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Image by Adrian Dascal


Uncanny, adj. /ʌnˈkæni/

Partaking of a supernatural character; mysterious, weird, uncomfortably strange or unfamiliar (OED)

Okay, let me explain. If we skip over the supernatural bit, 'mysterious, weird, uncomfortably strange or unfamiliar' describes academia pretty damn well. Unwritten rules, obscure expectations...


Apparently, we should know how to write, study, teach, research, publish and more... all just by watching other people and figuring it out? It's like being sent on a quest with a cursed, half-sketched map and a list of required quest items that changes every few months for no apparent reason.


The Uncanny Academic is a place where you can find academic support for the rest of us: those of us who are anxious, chronically ill, struggle with attention and executive function or cringe at the words 'productivity' and 'hustle'. Think of me like your fairy godmother, only instead of getting you to the ball and back by midnight, I help you get your degree completed on your timeline with as little upset as possible!

If you've gotten this far, you might be thinking, sure, but why The Uncanny Academic?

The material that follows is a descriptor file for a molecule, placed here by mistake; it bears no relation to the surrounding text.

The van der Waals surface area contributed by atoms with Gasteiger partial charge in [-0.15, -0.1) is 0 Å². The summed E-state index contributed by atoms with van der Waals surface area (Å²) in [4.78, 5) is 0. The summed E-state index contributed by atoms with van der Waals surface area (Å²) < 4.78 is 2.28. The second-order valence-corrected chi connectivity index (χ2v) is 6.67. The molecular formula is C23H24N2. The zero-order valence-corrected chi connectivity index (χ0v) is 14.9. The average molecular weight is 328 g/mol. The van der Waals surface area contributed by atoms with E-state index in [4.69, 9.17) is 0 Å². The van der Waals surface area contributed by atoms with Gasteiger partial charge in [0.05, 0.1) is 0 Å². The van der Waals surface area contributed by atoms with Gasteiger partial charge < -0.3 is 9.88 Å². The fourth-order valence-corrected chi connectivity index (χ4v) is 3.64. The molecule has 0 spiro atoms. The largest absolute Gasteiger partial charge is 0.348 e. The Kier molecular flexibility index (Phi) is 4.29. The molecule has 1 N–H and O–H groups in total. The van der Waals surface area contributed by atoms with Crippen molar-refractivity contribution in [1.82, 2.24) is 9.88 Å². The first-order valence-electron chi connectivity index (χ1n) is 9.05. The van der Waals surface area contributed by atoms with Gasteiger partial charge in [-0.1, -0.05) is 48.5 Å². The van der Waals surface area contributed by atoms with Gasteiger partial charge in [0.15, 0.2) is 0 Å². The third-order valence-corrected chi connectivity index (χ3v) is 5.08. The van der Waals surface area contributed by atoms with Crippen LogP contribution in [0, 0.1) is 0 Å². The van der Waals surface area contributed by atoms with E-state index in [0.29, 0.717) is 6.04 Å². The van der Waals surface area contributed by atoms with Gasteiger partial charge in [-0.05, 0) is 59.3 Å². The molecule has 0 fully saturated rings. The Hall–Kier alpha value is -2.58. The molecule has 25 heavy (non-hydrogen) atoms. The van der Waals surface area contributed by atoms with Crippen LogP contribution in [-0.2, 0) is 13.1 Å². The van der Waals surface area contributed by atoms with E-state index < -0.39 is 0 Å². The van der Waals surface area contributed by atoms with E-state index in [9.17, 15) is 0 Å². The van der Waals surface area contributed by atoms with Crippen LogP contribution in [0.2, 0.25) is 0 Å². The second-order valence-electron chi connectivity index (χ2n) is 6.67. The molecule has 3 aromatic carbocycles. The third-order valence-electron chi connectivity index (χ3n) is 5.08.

If you haven't noticed yet, I'm a bit weird and unusual myself (and I'm not sorry about it). There are a lot of messages about who and how you have to be to make it in academia, and I disagree with a lot of it. Sure, the reality is that we all have to suck it up and perform sometimes, but when it's just you and your dissertation...why do it the way you've been told you have to?


For years, I've been helping other students succeed through one-on-one advising, coaching and mentorship, as well as writing, planning and dissertation workshops. However, putting all this apparently 'coded' advice for neurotypicals into practice for myself was another story. I'm the first person in my family to get a university degree, let alone three (oops, I'm starting a fourth in 2023). I'm also an anxious ADHDer who was only recently diagnosed (i.e., I was doing life on hard mode with no idea). There are a lot of things I wish I'd known and done differently, so I get how hard it can be to have all the answers and still feel lost.

I have extensive experience recovering from wrong turns and hacking down the tough bramble bushes that block the way to the final quest marker—graduation! How can I guide you to the other side of the forest?

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